Nonfiction > E.C. Stedman & E.M. Hutchinson, eds. > A Library of American Literature > 1607–1764
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Stedman and Hutchinson, comps.  A Library of American Literature:
An Anthology in Eleven Volumes.  1891.
Vols. I–II: Colonial Literature, 1607–1764
 
The Revolt against Sir Edmund Andros
By Nathaniel Byfield (1653–1733)
 
[Born in Surrey, England, 1653. Died in Boston, Mass., 1733. An Account of the Late Revolution in New-England. Written, from Boston, to friends in London. 1689.]

GENTLEMEN:—Here being an opportunity of sending for London, by a vessel that loaded at Long Island and for want of a wind put in here; and not knowing that there will be the like from this country suddenly, I am willing to give you some brief account of the most remarkable things that have happened here within this fortnight last past; concluding that, till about that time, you will have received, per Carter, a full account of the management of affairs here. Upon the 18th instant, about eight of the clock in the morning, in Boston, it was reported at the south end of the town, that at the north end they were all in arms; and the like report was at the north end, respecting the south end. Whereupon Captain John George was immediately seized, and about nine of the clock the drums beat through the town; and an ensign was set up upon the beacon. Then Mr. Bradstreet, Mr. Danforth, Major Richards, Dr. Cooke, and Mr. Addington, etc., were brought to the council-house by a company of soldiers under the command of Captain Hill. The meanwhile the people in arms did take up and put into jail Justice Bullivant, Justice Foxcroft, Mr. Randolf, Sheriff Sherlock, Captain Ravenscroft, Captain White, Farewel, Broadbent, Crafford, Larkin, Smith, and many more, as also Mercey the then jail-keeper, and put Scates the bricklayer in his place. About noon, in the gallery at the council-house, was read the declaration here inclosed. Then a message was sent to the fort to Sir Edmund Andros, by Mr. Oliver and Mr. Eyres, signed by the Gentlemen then in the council-chamber,… to inform him how unsafe he was like to be if he did not deliver up himself, and fort and government forthwith, which he was loath to do. By this time, being about two of the clock (the lecture being put by) the town was generally in arms, and so many of the country came in that there was twenty companies in Boston, besides a great many that appeared at Charlestown that could not get over (some say fifteen hundred). There then came information to the soldiers, that a boat was come from the frigate that made towards the fort, which made them haste thither, and come to the sconce soon after the boat got thither; and ’tis said that Governor Andros and about half a score gentlemen were coming down out of the fort; but the boat being seized, wherein were small arms, hand-grenades, and a quantity of match, the Governor and the rest went in again; whereupon Mr. John Nelson, who was at the head of the soldiers, did demand the fort and the Governor, who was loath to submit to them; but at length did come down, and was with the gentlemen that were with him conveyed to the council-house, where Mr. Bradstreet and the rest of the gentlemen waited to receive him; to whom Mr. Stoughton first spake, telling him, he might thank himself for the present disaster that had befallen him, etc. He was then confined for that night to Mr. John Usher’s house under strong guards, and the next day conveyed to the fort (where he yet remains, and with him Lieutenant-Colonel Ledget), which is under the command of Mr. John Nelson; and at the castle, which is under the command of Mr. John Fairweather, is Mr. West, Mr. Graham, Mr. Palmer, and Captain Tryfroye. At that time Mr. Dudley was out upon the circuit, and was holding a court at Southold on Long Island. And on the 21st instant he arrived at Newport, where he heard the news. The next day letters came to him, advising him not to come home; he thereupon went over privately to Major Smith’s at Naraganzett, and advice is this day come hither, that yesterday about a dozen young men, most of their own heads, went thither to demand him; and are gone with him down to Boston. We have also advice, that on Friday last towards evening Sir Edmund Andros did attempt to make an escape in woman’s apparel, and passed two guards, and was stopped at the third, being discovered by his shoes, not having changed them. We are here ready to blame you sometimes, that we have not to this day received advice concerning the great changes in England, and in particular how it is like to fare with us here; who do hope and believe that all these things will work for our good; and that you will not be wanting to promote the good of a country that stands in such need as New England does at this day. The first day of May, according to former usage, is the election-day at Road Island; and many do say they intend their choice there then. I have not farther to trouble you with at present, but recommending you, and all our affairs with you, to the direction and blessing of our most gracious God, I remain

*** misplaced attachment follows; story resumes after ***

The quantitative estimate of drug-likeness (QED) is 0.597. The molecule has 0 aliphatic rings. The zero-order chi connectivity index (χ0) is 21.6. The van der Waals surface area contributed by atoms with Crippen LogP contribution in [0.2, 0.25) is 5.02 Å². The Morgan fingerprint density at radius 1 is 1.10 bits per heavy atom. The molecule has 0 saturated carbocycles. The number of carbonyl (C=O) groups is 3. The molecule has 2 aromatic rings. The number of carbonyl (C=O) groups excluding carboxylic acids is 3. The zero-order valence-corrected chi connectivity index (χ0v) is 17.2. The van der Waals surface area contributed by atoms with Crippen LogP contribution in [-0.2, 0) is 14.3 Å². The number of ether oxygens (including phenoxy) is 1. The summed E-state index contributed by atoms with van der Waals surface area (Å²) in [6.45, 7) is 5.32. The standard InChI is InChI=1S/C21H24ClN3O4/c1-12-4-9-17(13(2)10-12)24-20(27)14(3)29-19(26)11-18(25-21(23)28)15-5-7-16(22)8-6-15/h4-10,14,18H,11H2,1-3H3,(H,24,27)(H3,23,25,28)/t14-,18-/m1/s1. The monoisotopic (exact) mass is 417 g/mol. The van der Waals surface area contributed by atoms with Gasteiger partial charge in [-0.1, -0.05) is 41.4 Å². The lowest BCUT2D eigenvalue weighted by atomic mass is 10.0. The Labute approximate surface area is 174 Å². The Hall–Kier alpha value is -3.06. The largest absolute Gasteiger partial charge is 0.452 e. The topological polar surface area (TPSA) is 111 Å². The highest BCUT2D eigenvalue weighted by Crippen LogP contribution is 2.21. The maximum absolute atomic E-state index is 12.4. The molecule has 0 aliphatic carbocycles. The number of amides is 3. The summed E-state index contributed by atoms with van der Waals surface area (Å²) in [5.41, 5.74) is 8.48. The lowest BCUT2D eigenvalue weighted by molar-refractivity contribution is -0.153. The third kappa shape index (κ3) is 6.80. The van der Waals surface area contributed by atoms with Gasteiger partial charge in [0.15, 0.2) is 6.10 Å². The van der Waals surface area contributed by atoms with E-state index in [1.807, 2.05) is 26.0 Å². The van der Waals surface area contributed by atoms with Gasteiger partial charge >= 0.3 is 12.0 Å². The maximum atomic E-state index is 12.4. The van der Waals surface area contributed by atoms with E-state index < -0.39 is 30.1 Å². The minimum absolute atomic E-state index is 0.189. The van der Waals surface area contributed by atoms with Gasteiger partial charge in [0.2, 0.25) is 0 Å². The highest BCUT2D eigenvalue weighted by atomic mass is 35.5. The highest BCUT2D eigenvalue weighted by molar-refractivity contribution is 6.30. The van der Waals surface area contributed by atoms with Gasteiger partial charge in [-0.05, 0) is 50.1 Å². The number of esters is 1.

Gentlemen,
Your most humble servant at command,        
NATHANIEL BYFIELD.    
BRISTOL, April 29, 1689.
  1
 
  Through the goodness of God, there has been no blood shed. Nath. Clark is in Plymouth jail, and John Smith in jail here, all waiting for news from England.  2
 
 
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